1. Joshua,

    I appeciated your post on Business Week’s Toxic Mortgages. Here’s a point of view you might not have heard before.

    I work in the investment side of our industry, and have been using ARM’s since there inception, around the early 90’s. I’ve not had one loan either recast or face foreclosure and I do a fairly solid volume of business in three states.

    The test for the article’s scenario is a bad market. In San Diego we were hit the hardest in the country with the S & L crisis because simultaneously we lost 2-3 of our largest employers to neighboring states. It was a nightmare. Prices dropped from 10-20%, vacancy rates rose from virtually nothing to 10-20%, while rents fell roughly the same amount.

    If you were in an ARM, this simply meant your cash flow turned into a break even. However, if you were in a fixed rate situation you almost for sure were now in a negative cash flow state. Not fun.

    Here’s a quick example showing one of my client’s experience. They’d purchased a couple fourplexes with 10% down, with ARM’s. They had a modest monthly cash flow. About the same time the fourplex across the street was purchased with 20% down and a 30 year fixed rate loan. What happened when it hit the fan?

    My guys went from $400 positive to a break even. The guy across the street went from barely breaking even to losing that same $400 monthly. My folks held on until things righted themselves in late ’95, refinanced, and smiled at their new lower payments. They then exchanged in 1999 into more units doing the same thing, only this time they owned five properties.

    The guy across the street? He got so discouraged he ended up selling his units in the Spring of ’96 and was lucky to get his original money back. He no doubt listened to the media about the ‘evil’ neg-am loans and paid the price.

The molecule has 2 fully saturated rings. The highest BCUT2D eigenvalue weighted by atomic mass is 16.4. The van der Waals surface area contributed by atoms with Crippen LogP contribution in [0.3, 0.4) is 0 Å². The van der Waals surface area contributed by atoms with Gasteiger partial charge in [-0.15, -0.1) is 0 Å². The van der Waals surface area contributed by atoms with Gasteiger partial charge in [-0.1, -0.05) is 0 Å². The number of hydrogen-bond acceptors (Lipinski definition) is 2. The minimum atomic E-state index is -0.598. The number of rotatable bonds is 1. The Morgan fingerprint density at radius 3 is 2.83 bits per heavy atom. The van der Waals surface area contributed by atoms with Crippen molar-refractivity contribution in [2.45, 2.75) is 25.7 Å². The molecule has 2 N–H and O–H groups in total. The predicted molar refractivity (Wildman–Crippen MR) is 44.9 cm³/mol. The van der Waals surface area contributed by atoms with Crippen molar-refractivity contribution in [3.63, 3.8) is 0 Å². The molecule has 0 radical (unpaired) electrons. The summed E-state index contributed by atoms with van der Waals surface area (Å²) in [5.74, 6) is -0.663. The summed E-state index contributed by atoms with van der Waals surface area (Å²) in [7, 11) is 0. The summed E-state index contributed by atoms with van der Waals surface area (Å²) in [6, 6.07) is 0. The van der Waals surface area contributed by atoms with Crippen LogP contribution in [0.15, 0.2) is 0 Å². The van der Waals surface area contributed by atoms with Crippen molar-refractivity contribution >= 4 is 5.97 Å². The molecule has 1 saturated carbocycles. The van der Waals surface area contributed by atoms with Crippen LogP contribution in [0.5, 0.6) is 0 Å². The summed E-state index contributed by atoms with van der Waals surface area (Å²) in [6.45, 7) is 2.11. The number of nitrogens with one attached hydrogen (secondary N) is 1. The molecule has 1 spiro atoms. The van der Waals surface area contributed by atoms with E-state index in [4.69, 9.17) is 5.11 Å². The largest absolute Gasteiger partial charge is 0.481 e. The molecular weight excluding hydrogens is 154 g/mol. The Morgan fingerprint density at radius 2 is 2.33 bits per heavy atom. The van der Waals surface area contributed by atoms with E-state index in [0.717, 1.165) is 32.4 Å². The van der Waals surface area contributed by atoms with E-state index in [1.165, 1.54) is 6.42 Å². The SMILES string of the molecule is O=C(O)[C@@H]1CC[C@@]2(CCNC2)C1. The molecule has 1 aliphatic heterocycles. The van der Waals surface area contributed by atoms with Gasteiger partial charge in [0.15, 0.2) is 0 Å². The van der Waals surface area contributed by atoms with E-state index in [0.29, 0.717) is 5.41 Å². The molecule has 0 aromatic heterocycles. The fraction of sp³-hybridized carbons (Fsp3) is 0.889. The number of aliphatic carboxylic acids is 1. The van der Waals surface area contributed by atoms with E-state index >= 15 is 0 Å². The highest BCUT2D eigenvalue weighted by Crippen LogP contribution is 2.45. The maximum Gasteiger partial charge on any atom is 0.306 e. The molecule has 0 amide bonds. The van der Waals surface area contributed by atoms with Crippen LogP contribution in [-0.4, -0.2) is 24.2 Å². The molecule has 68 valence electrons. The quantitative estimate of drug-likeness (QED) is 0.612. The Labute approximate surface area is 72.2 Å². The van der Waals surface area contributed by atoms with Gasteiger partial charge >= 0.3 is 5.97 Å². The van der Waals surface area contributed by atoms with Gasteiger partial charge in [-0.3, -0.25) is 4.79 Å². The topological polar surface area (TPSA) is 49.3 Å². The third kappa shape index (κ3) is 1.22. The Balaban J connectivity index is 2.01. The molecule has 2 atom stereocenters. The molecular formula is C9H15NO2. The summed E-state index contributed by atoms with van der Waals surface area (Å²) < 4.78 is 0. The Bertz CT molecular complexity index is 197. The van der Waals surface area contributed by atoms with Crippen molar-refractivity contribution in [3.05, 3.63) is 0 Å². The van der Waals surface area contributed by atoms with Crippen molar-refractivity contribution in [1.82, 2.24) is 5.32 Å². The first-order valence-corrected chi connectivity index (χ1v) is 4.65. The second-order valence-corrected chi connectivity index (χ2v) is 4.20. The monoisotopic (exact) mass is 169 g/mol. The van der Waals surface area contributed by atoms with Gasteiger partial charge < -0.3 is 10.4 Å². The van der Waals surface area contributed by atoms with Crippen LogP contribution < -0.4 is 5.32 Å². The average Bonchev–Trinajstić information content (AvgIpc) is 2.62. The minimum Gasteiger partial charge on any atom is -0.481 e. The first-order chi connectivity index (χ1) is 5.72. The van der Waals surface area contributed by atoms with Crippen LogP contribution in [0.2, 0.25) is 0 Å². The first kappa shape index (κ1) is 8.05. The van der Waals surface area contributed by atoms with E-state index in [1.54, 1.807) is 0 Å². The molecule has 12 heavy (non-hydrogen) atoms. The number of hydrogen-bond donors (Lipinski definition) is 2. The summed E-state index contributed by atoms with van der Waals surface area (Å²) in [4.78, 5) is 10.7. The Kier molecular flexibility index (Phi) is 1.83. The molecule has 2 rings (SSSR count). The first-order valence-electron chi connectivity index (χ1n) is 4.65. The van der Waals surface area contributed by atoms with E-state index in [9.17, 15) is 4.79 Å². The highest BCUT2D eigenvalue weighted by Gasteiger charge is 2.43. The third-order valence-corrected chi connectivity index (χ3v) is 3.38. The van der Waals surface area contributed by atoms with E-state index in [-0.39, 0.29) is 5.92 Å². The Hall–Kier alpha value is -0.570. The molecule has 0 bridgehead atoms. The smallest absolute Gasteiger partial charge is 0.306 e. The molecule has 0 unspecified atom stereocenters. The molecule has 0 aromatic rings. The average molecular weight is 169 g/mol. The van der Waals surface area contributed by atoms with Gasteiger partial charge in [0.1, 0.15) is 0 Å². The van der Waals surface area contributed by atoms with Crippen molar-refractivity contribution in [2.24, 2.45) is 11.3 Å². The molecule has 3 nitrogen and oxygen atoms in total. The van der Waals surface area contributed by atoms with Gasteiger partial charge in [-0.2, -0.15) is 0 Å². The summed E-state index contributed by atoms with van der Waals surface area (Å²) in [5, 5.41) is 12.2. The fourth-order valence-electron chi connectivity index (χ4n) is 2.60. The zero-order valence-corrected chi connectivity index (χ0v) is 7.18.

Joshua, ARM’s are simply a tool, and like all tools they’re meant to do specific tasks. If your area shows historically for at least the last quarter century that it averages 3% annual appreciation, ARM’s are ok. If however, you’re in East Toilet Seat Oklahoma, it could very possibly end up as you’ve warned your friends. My clients have made a ton using them in growth markets. It’s a tool. You don’t use a hammer to paint a wall.

  2. I enjoy frequenting your blog, and wanted to be sure to share this with you. I am an independent Mortgage Broker with my own company Source Financial LLC, and I wrote an extended response to The Sunday Denver Post’s lead article from September 17, 2006 entitled “No Money Down: A High-Risk Gamble” []. This is along with same lines as the similar fear agenda piece aptly titled “Nightmare Mortgages” that Business Week also recently published.

    I found the Denver Post article to be riddled with misrepresentations, one-sided accountings, and dangerous misinformation, all supporting a traditionalist approach to mortgages that has put two-thirds of all families into home ownership, but yet has led to a situation where the average fifty year-old American is worth negative $7000, only 5% of Americans retire at age 65 in financial dignity, and 9 out of 10 Americans die in debt.